The role of the Ombuds and Appeals Committee (OAC) is to receive complaints from members of the Green Party of Canada regarding decisions made by organized Units or Functionaries of the Party that affect their rights as members, or concerns regarding Party governance (Green Party of Canada Bylaw 7.5.1.).
In accordance with Bylaw 7.2, the Ombuds and Appeals Committee may fill its vacancies between General Meetings of members.
OAC members should have an understanding of the principles of natural justice, and a strong interest in fairness. Experience in mediation or dispute resolution may be helpful. Membership on the OAC can be difficult. The work we do is important to the good functioning of the Party, but takes place well behind the scenes. There may be long periods of inactivity, then several complaints at once. Cases may be controversial, and the OAC has no ability to enforce its recommendations.
Members of the OAC may not occupy other official positions in, or be employed by, either Central Party Units or by the central units of a provincial or territorial Green Party. They also must not have close personal or business relationships with GPC functionaries or employees. Furthermore, OAC members are expected to abide by restrictions as to their public statements and involvements.
The OAC is supposed to have gender parity and regional balance. As part of the Party’s commitment to anti-discrimination and DEI, we are asking people from racialized and queer communities, young greens, francophones (we would currently be unable to handle any complaints submitted in French), and people living with disabilities to consider applying to join. We are also seeking people with prior experience in making organizations safe for diversity.
Desirable qualities include:
- Conflict resolution/mediation experience
- Legal training/understanding of natural justice
- Technical expertise (ability to use online communications and organizational tools)
- Commitment to support anti-discrimination work within the Party
- A sense of humor is required!
Restrictions and requirements:
- Must be able and willing to maintain strict confidentiality;
- Must understand the principles of natural justice;
- Must be able to look impartially at all sides of an issue, to be neutral regarding personalities, and exercise sound and fair judgment in their interpretation of the Constitution, Bylaws, and other Party governance regulations;
- Must be able to accept a variable workload: the OAC may go months with no cases, and then have multiple cases at once, and some cases are much harder than others; and
- Must be able to work as part of a team, by consensus.
How the Ombuds Committee works
A complaint starts when the complainant completes a Complaint Form and sends it to the Ombuds and Appeals Committee. Once the OAC receives the complaint, they need to determine if the complaint is one under their remit. If not, they let the complainant know they cannot take their complaint on, and why they cannot do so.
If the OAC can accept the complaint, they inform the complainant, and let them know that it can take some time to investigate as the OAC must make an effort to hear from everyone involved in the complaint. The OAC may also ask to see documents and other information relevant to the complaint, and may ask questions of anyone who is likely to have information the OAC needs in order to address the complaint appropriately.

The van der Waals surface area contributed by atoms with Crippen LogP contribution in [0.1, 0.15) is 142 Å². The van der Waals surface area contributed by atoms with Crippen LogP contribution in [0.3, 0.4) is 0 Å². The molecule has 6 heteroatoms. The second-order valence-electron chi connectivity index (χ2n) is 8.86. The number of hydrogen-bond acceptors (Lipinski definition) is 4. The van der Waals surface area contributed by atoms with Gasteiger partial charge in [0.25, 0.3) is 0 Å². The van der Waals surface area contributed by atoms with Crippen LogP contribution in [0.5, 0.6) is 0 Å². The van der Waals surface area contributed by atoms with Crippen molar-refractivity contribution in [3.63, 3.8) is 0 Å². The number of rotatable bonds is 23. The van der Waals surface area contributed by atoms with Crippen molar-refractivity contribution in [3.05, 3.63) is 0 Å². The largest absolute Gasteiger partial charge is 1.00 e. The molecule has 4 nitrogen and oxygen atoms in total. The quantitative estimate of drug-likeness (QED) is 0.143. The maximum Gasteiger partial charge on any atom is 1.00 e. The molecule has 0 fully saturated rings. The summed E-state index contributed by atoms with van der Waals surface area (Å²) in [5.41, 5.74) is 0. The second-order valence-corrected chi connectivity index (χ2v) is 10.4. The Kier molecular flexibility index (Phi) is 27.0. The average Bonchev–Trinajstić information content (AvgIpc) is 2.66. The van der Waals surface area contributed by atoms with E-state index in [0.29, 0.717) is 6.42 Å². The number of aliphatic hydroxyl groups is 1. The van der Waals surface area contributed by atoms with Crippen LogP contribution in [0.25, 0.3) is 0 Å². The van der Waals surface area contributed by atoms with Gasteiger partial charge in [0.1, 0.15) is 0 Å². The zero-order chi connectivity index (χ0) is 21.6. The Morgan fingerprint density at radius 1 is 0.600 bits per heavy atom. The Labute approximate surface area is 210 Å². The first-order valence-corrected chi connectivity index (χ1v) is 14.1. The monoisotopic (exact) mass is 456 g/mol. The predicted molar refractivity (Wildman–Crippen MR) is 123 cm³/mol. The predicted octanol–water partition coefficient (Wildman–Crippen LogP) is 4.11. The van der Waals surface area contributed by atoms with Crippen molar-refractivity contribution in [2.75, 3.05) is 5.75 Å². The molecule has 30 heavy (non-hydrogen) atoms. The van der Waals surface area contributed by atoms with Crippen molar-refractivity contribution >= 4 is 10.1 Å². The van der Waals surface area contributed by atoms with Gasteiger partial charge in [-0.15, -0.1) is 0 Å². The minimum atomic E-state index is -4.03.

Once all the information the OAC believes is important has been collected, the Ombuds Committee must sort through it, discuss it, and make decisions as to the responsibilities of the parties involved. A formal decision is then issued, listing the findings, the decision(s), and the consequent recommendations. It is important to note, however, that the OAC has no ability to enforce the implementation of its decisions; it is an advisory body.
It is also important to know that the OAC sometimes handles more than one case at a time and then may have long periods of inactivity. OAC members must be patient and willing to ask questions, look at matters from a variety of angles, and discuss respectfully with other OAC members in order to render solid decisions, as decisions are made by consensus. OAC members must be impartial in the matters before them and be willing to recuse themselves if they have or might be perceived to have a bias, or to have a real or perceived conflict of interest.
How the application process works
The Ombuds and Appeals Committee will be selected by members at the upcoming General Meeting. All applicants will fill out this application form, and will be reviewed to make sure they meet the requirements listed below.
- Be members of the Party in good standing.
- Not be members of or employed by any other unit of the Central Party. This includes:
- Federal Council or any committee of Federal Council
- Young Greens Council
- The Fund
- Shadow Cabinet
- Not be members of or employed by any central unit of any Provincial or Territorial Party.
- Not be closely related (immediate family) to any member of any other unit of the Central Party or central units of any provincial or territorial Party.
- Self-declare if they have any personal relationships (such as business relationships, close friendships or family connections) with members of any other official bodies of the GPC.
Applicants may be found ineligible for membership on the OAC (depending on the circumstances) if they:
- Are indebted to the Party.
- Have engaged in or are considering legal action against the Party.
- Have been convicted of criminal offenses or subjected to disciplinary actions by professional bodies, or are currently facing same.
- Have past conduct that would cause harm to the reputation of the Green Party of Canada if revealed.
- Have outside positions which would cause a conflict of interest.
- Have a history of initiating vexatious complaints with the OAC.